UCSF creates overflow accommodations for RSV, other respiratory infection cases

A surge in RSV cases and other winter viruses has prompted some Bay Area hospitals to set up overflow spaces to accommodate more patients.

UCSF Benioff Children’s Hospitals has created flex spaces at their locations in San Francisco and Oakland because their ICU and regular beds are full, according to Chief Medical Officer Dr. Joan Zoltanski. In Oakland, the hospital has made room for more patients in an annex building next to their ER. In San Francisco’s Mission Bay campus, the hospital has set up a tent outside the ER.

"What the flex spaces are for are to see lower acuity patients," Zoltanski said. "You see patients that may be coming in with a simple ear ache or an ankle sprain."

Zoltanski said RSV makes up about half of the seasonal viruses they’re treating right now, followed by the flu. It’s a similar story at Stanford Medicine Children’s Health where beds are full at Lucille Packard Children’s Hospital. Chief Medical Officer Dr. Dennis Lund said they have not had to set up a tent outside, but they have made room for more patients in their ER. Stanford Children’s Health is currently deferring and rescheduling some elective surgeries for children.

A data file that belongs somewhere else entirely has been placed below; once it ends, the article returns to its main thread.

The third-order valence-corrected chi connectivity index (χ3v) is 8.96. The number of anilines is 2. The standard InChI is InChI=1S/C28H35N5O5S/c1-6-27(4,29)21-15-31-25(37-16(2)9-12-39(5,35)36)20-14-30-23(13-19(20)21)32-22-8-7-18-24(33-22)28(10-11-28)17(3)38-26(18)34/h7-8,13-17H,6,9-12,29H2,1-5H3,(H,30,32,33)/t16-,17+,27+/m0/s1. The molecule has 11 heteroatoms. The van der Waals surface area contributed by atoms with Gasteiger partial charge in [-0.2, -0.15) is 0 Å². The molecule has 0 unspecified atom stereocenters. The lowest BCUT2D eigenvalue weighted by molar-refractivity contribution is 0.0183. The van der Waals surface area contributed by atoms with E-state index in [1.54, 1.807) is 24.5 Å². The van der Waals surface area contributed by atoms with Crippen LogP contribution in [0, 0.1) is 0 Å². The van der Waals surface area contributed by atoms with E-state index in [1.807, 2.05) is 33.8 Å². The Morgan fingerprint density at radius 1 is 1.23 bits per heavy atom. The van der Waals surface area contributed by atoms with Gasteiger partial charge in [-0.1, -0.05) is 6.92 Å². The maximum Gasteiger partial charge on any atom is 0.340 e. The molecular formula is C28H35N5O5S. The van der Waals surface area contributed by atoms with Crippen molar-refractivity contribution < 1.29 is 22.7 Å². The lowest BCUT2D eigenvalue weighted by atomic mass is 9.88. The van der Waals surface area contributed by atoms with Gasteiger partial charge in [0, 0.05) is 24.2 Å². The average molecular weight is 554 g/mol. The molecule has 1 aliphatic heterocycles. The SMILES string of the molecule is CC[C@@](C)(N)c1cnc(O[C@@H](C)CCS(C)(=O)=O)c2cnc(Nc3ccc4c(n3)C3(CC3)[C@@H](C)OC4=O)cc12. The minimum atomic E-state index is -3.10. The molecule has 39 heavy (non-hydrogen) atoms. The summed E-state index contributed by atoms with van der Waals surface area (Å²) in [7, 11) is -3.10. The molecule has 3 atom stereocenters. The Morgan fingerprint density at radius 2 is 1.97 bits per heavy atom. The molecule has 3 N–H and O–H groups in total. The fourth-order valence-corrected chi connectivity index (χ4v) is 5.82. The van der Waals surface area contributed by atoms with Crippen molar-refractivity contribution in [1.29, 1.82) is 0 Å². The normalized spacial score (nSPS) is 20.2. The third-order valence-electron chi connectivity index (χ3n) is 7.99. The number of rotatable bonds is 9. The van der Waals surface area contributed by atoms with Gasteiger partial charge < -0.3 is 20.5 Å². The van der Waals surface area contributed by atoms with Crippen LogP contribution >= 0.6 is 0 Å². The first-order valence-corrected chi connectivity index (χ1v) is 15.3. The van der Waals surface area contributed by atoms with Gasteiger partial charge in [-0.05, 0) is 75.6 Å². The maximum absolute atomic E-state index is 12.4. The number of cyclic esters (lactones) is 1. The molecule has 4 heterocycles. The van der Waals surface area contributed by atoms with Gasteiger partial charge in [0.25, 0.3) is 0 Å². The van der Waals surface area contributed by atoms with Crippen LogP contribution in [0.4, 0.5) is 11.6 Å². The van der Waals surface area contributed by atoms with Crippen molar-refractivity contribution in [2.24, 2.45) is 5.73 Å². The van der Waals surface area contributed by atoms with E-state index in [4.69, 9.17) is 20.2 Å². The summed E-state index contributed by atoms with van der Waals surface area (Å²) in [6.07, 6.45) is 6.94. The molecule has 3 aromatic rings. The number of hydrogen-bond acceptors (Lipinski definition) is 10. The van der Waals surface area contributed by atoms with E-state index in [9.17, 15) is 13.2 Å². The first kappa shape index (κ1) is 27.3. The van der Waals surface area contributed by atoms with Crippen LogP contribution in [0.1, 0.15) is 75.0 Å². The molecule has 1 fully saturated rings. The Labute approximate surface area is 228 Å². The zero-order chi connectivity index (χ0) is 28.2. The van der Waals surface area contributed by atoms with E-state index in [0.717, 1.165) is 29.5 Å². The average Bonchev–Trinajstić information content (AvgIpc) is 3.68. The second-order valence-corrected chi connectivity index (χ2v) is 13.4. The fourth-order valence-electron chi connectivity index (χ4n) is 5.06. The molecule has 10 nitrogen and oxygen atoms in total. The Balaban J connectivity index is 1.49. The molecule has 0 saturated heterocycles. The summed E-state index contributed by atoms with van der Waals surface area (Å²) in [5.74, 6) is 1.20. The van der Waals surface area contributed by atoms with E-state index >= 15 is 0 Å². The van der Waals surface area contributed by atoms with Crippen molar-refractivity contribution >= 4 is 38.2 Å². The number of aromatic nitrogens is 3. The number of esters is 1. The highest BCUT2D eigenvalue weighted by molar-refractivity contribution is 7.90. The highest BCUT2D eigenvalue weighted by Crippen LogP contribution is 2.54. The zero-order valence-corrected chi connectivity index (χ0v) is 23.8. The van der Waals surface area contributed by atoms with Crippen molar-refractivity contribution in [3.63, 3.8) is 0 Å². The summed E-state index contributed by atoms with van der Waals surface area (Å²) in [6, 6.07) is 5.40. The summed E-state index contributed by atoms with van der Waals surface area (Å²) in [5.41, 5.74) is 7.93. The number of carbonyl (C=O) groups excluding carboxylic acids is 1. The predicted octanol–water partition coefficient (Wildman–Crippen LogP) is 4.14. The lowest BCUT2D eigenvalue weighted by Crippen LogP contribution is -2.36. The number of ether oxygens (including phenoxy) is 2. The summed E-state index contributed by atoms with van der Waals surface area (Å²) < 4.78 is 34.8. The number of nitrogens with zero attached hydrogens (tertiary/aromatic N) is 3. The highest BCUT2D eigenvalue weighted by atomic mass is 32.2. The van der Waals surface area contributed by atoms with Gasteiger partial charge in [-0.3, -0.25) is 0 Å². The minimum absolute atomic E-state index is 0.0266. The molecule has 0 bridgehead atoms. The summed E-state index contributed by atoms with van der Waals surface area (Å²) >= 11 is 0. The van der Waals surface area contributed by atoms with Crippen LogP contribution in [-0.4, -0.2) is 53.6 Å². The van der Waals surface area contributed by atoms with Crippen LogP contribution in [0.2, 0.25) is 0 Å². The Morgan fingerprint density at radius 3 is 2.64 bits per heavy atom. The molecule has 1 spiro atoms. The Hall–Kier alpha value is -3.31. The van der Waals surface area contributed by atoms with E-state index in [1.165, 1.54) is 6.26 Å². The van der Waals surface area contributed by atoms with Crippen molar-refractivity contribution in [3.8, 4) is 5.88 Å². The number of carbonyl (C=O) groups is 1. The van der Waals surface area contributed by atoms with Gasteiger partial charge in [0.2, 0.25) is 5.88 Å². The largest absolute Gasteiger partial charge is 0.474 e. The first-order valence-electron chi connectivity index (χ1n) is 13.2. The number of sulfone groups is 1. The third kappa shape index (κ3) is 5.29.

"A number of children end up self-canceling because they’re on the O.R. schedule and then they end up with a respiratory illness and we have to cancel because they’re sick," Lund said.

Sutter Health, Kaiser Permanente, and John Muir hospitals systems each said they are seeing a significant increase in patients with respiratory viruses like RSV, influenza, and rhinovirus. They urge people to stay up to date on vaccinations and well as practicing social distancing, masking, and hand washing. And with the holidays approaching, doctors are urging caution if you plan to gather with large groups of people.


"If your child is sick it’s important to just stay home," Zoltanski said. "RSV is an illness that affects small children, but it also affects old people. It can make older people seriously ill."

 While RSV comes around every year, the surge is happening earlier this year and the volume of patients is higher.